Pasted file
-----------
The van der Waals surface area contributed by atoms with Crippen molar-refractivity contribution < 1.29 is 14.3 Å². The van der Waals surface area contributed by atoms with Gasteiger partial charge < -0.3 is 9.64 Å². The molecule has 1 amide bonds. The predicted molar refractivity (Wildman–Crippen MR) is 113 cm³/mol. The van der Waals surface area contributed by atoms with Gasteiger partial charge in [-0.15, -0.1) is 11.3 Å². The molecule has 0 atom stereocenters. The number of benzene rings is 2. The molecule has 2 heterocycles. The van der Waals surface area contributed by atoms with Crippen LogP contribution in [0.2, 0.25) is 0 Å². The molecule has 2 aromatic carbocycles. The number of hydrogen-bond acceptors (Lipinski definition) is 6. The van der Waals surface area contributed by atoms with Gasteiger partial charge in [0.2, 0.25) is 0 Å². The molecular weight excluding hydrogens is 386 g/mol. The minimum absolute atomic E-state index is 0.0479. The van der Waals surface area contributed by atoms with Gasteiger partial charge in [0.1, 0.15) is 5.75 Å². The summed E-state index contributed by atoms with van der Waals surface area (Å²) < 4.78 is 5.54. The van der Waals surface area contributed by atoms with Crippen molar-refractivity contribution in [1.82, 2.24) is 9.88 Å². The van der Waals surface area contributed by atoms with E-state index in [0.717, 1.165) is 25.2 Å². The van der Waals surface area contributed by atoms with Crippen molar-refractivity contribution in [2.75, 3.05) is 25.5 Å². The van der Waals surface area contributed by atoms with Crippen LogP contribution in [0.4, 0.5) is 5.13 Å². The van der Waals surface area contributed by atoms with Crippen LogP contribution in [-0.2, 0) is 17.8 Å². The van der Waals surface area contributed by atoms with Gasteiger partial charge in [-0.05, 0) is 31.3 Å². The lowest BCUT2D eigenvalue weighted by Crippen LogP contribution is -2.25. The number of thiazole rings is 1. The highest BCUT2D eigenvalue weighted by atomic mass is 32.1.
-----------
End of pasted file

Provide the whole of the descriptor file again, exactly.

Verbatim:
The van der Waals surface area contributed by atoms with Crippen molar-refractivity contribution < 1.29 is 14.3 Å². The van der Waals surface area contributed by atoms with Gasteiger partial charge < -0.3 is 9.64 Å². The molecule has 1 amide bonds. The predicted molar refractivity (Wildman–Crippen MR) is 113 cm³/mol. The van der Waals surface area contributed by atoms with Gasteiger partial charge in [-0.15, -0.1) is 11.3 Å². The molecule has 0 atom stereocenters. The number of benzene rings is 2. The molecule has 2 heterocycles. The van der Waals surface area contributed by atoms with Crippen LogP contribution in [0.2, 0.25) is 0 Å². The molecule has 2 aromatic carbocycles. The number of hydrogen-bond acceptors (Lipinski definition) is 6. The van der Waals surface area contributed by atoms with Gasteiger partial charge in [0.2, 0.25) is 0 Å². The molecular weight excluding hydrogens is 386 g/mol. The minimum absolute atomic E-state index is 0.0479. The van der Waals surface area contributed by atoms with Gasteiger partial charge in [0.1, 0.15) is 5.75 Å². The summed E-state index contributed by atoms with van der Waals surface area (Å²) < 4.78 is 5.54. The van der Waals surface area contributed by atoms with Crippen molar-refractivity contribution in [1.82, 2.24) is 9.88 Å². The van der Waals surface area contributed by atoms with E-state index in [0.717, 1.165) is 25.2 Å². The van der Waals surface area contributed by atoms with Crippen molar-refractivity contribution in [2.75, 3.05) is 25.5 Å². The van der Waals surface area contributed by atoms with Crippen LogP contribution in [0.4, 0.5) is 5.13 Å². The van der Waals surface area contributed by atoms with Crippen LogP contribution in [-0.2, 0) is 17.8 Å². The van der Waals surface area contributed by atoms with Gasteiger partial charge in [-0.05, 0) is 31.3 Å². The lowest BCUT2D eigenvalue weighted by Crippen LogP contribution is -2.25. The number of thiazole rings is 1. The highest BCUT2D eigenvalue weighted by atomic mass is 32.1.